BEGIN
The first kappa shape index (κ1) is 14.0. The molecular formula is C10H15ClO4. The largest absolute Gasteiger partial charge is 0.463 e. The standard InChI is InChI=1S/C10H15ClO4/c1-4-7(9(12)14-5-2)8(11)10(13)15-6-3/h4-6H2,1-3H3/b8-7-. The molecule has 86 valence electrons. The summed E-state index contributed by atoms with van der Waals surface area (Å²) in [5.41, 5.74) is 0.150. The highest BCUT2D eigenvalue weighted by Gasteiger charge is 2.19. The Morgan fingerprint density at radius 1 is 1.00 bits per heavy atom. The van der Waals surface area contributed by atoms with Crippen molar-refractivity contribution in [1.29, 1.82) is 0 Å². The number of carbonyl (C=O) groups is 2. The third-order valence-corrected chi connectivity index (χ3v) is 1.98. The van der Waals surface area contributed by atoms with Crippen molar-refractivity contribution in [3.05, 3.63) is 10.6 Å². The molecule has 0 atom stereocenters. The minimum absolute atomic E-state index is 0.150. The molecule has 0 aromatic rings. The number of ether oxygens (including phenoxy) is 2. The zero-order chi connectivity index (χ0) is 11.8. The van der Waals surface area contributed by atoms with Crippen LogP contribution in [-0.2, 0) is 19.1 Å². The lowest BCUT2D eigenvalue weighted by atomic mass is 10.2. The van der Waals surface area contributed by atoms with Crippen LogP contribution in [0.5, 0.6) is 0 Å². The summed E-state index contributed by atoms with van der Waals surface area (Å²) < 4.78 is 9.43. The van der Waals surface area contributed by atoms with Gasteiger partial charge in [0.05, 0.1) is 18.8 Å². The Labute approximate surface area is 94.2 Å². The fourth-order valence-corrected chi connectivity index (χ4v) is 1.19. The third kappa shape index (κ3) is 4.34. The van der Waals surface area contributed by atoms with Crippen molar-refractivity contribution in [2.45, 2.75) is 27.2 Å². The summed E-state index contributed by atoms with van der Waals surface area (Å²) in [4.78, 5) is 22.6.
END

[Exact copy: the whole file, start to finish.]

The first kappa shape index (κ1) is 14.0. The molecular formula is C10H15ClO4. The largest absolute Gasteiger partial charge is 0.463 e. The standard InChI is InChI=1S/C10H15ClO4/c1-4-7(9(12)14-5-2)8(11)10(13)15-6-3/h4-6H2,1-3H3/b8-7-. The molecule has 86 valence electrons. The summed E-state index contributed by atoms with van der Waals surface area (Å²) in [5.41, 5.74) is 0.150. The highest BCUT2D eigenvalue weighted by Gasteiger charge is 2.19. The Morgan fingerprint density at radius 1 is 1.00 bits per heavy atom. The van der Waals surface area contributed by atoms with Crippen molar-refractivity contribution in [1.29, 1.82) is 0 Å². The number of carbonyl (C=O) groups is 2. The third-order valence-corrected chi connectivity index (χ3v) is 1.98. The van der Waals surface area contributed by atoms with Crippen molar-refractivity contribution in [3.05, 3.63) is 10.6 Å². The molecule has 0 atom stereocenters. The minimum absolute atomic E-state index is 0.150. The molecule has 0 aromatic rings. The number of ether oxygens (including phenoxy) is 2. The zero-order chi connectivity index (χ0) is 11.8. The van der Waals surface area contributed by atoms with Crippen LogP contribution in [-0.2, 0) is 19.1 Å². The lowest BCUT2D eigenvalue weighted by atomic mass is 10.2. The van der Waals surface area contributed by atoms with Crippen LogP contribution in [0.5, 0.6) is 0 Å². The summed E-state index contributed by atoms with van der Waals surface area (Å²) < 4.78 is 9.43. The van der Waals surface area contributed by atoms with Gasteiger partial charge in [0.05, 0.1) is 18.8 Å². The Labute approximate surface area is 94.2 Å². The fourth-order valence-corrected chi connectivity index (χ4v) is 1.19. The third kappa shape index (κ3) is 4.34. The van der Waals surface area contributed by atoms with Crippen molar-refractivity contribution in [2.45, 2.75) is 27.2 Å². The summed E-state index contributed by atoms with van der Waals surface area (Å²) in [4.78, 5) is 22.6.